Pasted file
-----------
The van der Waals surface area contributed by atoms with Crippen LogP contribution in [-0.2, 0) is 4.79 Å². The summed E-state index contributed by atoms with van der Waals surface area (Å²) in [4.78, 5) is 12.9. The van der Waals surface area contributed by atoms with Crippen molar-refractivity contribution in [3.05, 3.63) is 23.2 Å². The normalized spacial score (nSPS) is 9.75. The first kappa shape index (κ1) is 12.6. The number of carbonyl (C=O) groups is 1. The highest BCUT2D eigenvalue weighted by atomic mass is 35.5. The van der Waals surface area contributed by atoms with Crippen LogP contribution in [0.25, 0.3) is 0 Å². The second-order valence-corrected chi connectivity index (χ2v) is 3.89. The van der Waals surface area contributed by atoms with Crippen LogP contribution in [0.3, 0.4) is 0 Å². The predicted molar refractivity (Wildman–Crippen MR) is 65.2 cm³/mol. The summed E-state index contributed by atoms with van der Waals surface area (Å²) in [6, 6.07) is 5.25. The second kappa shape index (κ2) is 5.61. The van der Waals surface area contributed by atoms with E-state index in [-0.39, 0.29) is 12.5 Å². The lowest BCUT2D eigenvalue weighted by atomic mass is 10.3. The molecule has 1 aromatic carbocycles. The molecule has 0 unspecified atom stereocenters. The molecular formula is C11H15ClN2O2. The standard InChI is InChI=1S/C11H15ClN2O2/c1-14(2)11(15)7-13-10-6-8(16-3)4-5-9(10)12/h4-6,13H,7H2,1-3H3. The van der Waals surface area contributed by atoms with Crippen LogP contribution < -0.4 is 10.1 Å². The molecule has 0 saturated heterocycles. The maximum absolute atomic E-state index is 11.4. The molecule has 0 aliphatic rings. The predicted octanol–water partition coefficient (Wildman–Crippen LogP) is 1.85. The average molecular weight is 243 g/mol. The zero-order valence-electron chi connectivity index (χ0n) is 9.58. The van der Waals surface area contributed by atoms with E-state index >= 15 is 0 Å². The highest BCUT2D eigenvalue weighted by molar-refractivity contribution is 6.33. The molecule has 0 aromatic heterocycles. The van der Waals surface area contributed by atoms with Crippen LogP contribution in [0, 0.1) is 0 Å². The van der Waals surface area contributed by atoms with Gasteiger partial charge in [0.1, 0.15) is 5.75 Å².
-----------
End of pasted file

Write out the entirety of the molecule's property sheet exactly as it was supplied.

The van der Waals surface area contributed by atoms with Crippen LogP contribution in [-0.2, 0) is 4.79 Å². The summed E-state index contributed by atoms with van der Waals surface area (Å²) in [4.78, 5) is 12.9. The van der Waals surface area contributed by atoms with Crippen molar-refractivity contribution in [3.05, 3.63) is 23.2 Å². The normalized spacial score (nSPS) is 9.75. The first kappa shape index (κ1) is 12.6. The number of carbonyl (C=O) groups is 1. The highest BCUT2D eigenvalue weighted by atomic mass is 35.5. The van der Waals surface area contributed by atoms with Crippen LogP contribution in [0.25, 0.3) is 0 Å². The second-order valence-corrected chi connectivity index (χ2v) is 3.89. The van der Waals surface area contributed by atoms with Crippen LogP contribution in [0.3, 0.4) is 0 Å². The predicted molar refractivity (Wildman–Crippen MR) is 65.2 cm³/mol. The summed E-state index contributed by atoms with van der Waals surface area (Å²) in [6, 6.07) is 5.25. The second kappa shape index (κ2) is 5.61. The van der Waals surface area contributed by atoms with E-state index in [-0.39, 0.29) is 12.5 Å². The lowest BCUT2D eigenvalue weighted by atomic mass is 10.3. The molecule has 1 aromatic carbocycles. The molecule has 0 unspecified atom stereocenters. The molecular formula is C11H15ClN2O2. The standard InChI is InChI=1S/C11H15ClN2O2/c1-14(2)11(15)7-13-10-6-8(16-3)4-5-9(10)12/h4-6,13H,7H2,1-3H3. The van der Waals surface area contributed by atoms with Crippen LogP contribution < -0.4 is 10.1 Å². The molecule has 0 saturated heterocycles. The maximum absolute atomic E-state index is 11.4. The molecule has 0 aliphatic rings. The predicted octanol–water partition coefficient (Wildman–Crippen LogP) is 1.85. The average molecular weight is 243 g/mol. The zero-order valence-electron chi connectivity index (χ0n) is 9.58. The van der Waals surface area contributed by atoms with E-state index >= 15 is 0 Å². The highest BCUT2D eigenvalue weighted by molar-refractivity contribution is 6.33. The molecule has 0 aromatic heterocycles. The van der Waals surface area contributed by atoms with Crippen LogP contribution in [0, 0.1) is 0 Å². The van der Waals surface area contributed by atoms with Gasteiger partial charge in [0.1, 0.15) is 5.75 Å².